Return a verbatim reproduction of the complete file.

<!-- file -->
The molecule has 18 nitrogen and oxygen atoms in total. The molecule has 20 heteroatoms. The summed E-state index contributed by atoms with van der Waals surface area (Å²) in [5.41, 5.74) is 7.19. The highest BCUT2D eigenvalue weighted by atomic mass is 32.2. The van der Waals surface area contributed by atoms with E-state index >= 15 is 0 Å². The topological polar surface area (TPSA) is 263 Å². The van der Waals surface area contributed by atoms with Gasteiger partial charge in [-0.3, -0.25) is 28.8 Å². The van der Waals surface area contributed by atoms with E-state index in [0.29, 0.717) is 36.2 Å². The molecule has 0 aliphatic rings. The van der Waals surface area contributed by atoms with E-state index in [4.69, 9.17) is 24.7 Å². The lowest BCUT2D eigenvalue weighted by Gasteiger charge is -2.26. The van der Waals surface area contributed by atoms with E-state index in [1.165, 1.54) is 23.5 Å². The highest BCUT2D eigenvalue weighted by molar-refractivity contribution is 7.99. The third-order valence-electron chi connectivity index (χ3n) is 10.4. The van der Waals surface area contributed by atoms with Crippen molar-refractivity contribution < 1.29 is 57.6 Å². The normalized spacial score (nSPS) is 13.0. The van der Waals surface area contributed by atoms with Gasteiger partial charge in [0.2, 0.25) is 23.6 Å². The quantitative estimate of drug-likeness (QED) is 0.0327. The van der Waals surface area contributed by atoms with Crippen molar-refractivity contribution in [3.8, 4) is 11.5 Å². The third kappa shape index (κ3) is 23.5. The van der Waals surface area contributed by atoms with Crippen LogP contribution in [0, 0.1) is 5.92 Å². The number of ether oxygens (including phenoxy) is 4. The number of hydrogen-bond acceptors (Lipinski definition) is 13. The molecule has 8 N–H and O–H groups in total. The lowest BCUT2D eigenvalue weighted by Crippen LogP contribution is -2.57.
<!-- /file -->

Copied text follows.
The molecule has 18 nitrogen and oxygen atoms in total. The molecule has 20 heteroatoms. The summed E-state index contributed by atoms with van der Waals surface area (Å²) in [5.41, 5.74) is 7.19. The highest BCUT2D eigenvalue weighted by atomic mass is 32.2. The van der Waals surface area contributed by atoms with E-state index >= 15 is 0 Å². The topological polar surface area (TPSA) is 263 Å². The van der Waals surface area contributed by atoms with Gasteiger partial charge in [-0.3, -0.25) is 28.8 Å². The van der Waals surface area contributed by atoms with E-state index in [0.29, 0.717) is 36.2 Å². The molecule has 0 aliphatic rings. The van der Waals surface area contributed by atoms with E-state index in [4.69, 9.17) is 24.7 Å². The lowest BCUT2D eigenvalue weighted by Gasteiger charge is -2.26. The van der Waals surface area contributed by atoms with E-state index in [1.165, 1.54) is 23.5 Å². The highest BCUT2D eigenvalue weighted by molar-refractivity contribution is 7.99. The third-order valence-electron chi connectivity index (χ3n) is 10.4. The van der Waals surface area contributed by atoms with Crippen molar-refractivity contribution < 1.29 is 57.6 Å². The normalized spacial score (nSPS) is 13.0. The van der Waals surface area contributed by atoms with Gasteiger partial charge in [0.2, 0.25) is 23.6 Å². The quantitative estimate of drug-likeness (QED) is 0.0327. The van der Waals surface area contributed by atoms with Crippen molar-refractivity contribution in [3.8, 4) is 11.5 Å². The third kappa shape index (κ3) is 23.5. The van der Waals surface area contributed by atoms with Crippen LogP contribution in [0, 0.1) is 5.92 Å². The number of ether oxygens (including phenoxy) is 4. The number of hydrogen-bond acceptors (Lipinski definition) is 13. The molecule has 8 N–H and O–H groups in total. The lowest BCUT2D eigenvalue weighted by Crippen LogP contribution is -2.57.